Men 'most reviewed' in literary magazines

Men 'most reviewed' in literary magazines

An annual study of the gender balance in reviewers and authors in major literary magazines has found that both are skewed heavily towards men.

American organisation VIDA (Women in Literary Arts), looked at publications including the Times Literary Supplement and the London Review of Books in the UK, and US publications such as the New Yorker and the New Republic.

It found that in 2014 the majority of literary magazines still mostly used male reviewers and mostly reviewed books by male authors.

VIDA said it had not “seen significant positive change at the Times Literary Supplement over five years of our counting”.

“The share of the pie for women has remained at a consistent 27% for four years,” said VIDA. “In 2014, we saw a slight bump to 28%, which means that women continue to share less than one third of the pie.”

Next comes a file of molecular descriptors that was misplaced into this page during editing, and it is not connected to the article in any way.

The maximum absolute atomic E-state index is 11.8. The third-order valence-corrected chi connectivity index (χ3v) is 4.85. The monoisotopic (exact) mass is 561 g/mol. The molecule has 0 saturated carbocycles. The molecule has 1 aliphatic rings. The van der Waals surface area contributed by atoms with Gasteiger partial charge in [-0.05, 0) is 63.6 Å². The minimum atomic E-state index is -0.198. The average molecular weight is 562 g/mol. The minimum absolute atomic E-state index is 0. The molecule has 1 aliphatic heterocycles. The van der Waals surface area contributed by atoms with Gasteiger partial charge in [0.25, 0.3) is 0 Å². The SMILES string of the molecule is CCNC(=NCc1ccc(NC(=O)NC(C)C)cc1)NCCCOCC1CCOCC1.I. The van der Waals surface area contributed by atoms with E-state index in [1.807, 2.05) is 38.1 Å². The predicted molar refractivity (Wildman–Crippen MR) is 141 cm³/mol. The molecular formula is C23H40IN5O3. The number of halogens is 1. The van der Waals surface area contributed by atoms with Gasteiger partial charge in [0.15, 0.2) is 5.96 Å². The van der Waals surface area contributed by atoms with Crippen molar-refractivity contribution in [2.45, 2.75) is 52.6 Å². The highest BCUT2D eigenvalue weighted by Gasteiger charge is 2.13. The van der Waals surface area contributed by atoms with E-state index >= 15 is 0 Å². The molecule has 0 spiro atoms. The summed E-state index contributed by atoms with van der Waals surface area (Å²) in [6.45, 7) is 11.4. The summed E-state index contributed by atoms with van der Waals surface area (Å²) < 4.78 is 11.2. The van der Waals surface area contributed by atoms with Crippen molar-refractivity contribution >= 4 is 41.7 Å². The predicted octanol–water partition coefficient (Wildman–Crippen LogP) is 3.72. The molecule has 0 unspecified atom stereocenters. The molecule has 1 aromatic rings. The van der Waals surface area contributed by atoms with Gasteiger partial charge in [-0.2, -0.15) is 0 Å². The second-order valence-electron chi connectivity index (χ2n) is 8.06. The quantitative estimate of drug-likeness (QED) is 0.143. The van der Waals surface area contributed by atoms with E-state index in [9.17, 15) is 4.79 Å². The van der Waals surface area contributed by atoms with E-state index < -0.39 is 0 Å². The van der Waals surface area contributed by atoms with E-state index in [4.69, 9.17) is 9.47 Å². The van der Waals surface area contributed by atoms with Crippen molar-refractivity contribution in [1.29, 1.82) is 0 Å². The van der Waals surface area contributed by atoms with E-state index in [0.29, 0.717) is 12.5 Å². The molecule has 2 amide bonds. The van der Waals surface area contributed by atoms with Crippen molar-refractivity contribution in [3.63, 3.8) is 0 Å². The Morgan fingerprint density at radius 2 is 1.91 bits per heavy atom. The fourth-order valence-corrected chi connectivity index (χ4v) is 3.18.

Overall, the Times Literary Supplement featured 2,200 male critics and authors on its pages in 2014, and 869 women.

It reviewed books by 954 men in 2014, and 325 women, up from 907 and 313 respectively.

VIDA had positive words about Granta, which it said “is steadily closing the gap”.

“Since 2012, it has moved at a pace of a three percentage points increase per year,” said VIDA. “If this trend continues, in 2015 women will represent 51% of Granta’s overall contributors.”

Overall Granta featured 36 male reviewers and authors in 2014, the same number as in 2013, and 33 female, up from 30 in 2013.

And it had 327 female book reviewers in 2014, up from 297, while male book reviewers were from 726 in 2013 to 715 in 2014.

The London Review of Books featured 527 male reviewers and authors in total on its pages in 2014, compared to 151 women. Of the authors reviewed, 192 were male, down from 245 in 2013, and 58 were female, down from 72 in 2013.

VIDA criticised the Paris Review, which “made great strides toward gender parity last year”, but which in 2014 showed “negative change for women on all counts”. In 2013, women represented 51% of those featured in the magazine, but this fell to 40% in 2014.

The full VIDA count and tables can be viewed on the organisation’s website.